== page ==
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WASHINGTON (AP) — Hillary Clinton and Donald Trump offer voters distinct choices this fall on issues that shape everyday lives. Actual ideas are in play, as difficult as it can be to see them through the surreal layers of the 2016 presidential campaign.
Washington, even in normal times, may feel like a foreign capital far removed from the places politicians love to talk about — the proverbial kitchen table, Main Street, your wallet.
But decisions to be made by President Trump or President Clinton are going to matter to home and hearth. The tax bite, the social safety net, the social fabric, potholes, prices, jobs, war, the air we breathe, personal debt and national debt — all that and more are touched in some way by the ballots of Tuesday, Nov. 8.
America's place in the world is in the balance, too. So is the direction of the Supreme Court, tied between Republican and Democratic appointees. In a sense, a vote for president is also a vote to break the court's left-right divide. Which side are you on?
Whichever side, voters are in the driver's seat, not the cheap seats, for this election spectacle.
Clinton brings some predictability. She has a public-service record and an economic agenda rooted in the traditions of the Democratic Party. Trump at the core is a party of one. The Republican nominee serves up ideas in improvised explosive tweets and broad brushstrokes from the stage.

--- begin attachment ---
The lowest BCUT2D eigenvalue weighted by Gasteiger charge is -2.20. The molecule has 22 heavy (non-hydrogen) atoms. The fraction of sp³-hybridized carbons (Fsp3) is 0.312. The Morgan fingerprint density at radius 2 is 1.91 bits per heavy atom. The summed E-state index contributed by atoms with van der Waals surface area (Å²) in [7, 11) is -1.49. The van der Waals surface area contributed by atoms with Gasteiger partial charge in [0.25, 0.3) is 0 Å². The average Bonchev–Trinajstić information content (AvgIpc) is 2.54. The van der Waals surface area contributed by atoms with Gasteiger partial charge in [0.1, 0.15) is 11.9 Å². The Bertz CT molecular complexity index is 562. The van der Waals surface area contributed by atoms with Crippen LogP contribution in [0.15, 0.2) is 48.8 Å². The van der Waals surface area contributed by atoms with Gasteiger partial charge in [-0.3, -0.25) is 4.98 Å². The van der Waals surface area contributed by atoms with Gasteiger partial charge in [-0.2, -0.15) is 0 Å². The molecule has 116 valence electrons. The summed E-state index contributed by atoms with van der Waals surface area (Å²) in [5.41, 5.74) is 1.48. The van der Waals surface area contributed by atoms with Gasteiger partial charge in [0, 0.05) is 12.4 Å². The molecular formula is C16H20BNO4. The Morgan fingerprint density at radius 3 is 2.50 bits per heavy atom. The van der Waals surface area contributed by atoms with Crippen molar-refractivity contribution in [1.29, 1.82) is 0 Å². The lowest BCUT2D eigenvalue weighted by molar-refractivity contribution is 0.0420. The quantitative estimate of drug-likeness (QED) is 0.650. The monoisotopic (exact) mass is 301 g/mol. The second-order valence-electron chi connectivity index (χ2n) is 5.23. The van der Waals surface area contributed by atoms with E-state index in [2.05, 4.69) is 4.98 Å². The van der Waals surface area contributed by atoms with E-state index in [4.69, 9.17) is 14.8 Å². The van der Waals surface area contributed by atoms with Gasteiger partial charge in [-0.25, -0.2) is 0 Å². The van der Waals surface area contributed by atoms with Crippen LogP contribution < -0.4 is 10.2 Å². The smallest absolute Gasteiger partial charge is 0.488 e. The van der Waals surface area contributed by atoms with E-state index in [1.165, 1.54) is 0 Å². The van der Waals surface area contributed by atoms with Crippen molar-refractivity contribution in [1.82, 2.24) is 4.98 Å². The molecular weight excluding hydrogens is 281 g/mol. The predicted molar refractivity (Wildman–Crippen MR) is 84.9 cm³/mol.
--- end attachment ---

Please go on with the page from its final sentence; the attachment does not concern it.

That contrast is a guide to what to expect, not the whole story. Both are known to have shifted with the political winds. And their plans require the approval of that famously ornery place, Congress, to become real.
Even so, they point to divergent paths for the country on immigration, the economy, health care, global warming and any number of other topics. They present, in short, discernible choices.
In this series, Associated Press writers who cover subjects at stake in the election illuminate the economic, social and foreign policy landscape, summarize the positions of the candidates and look at why those choices matter.
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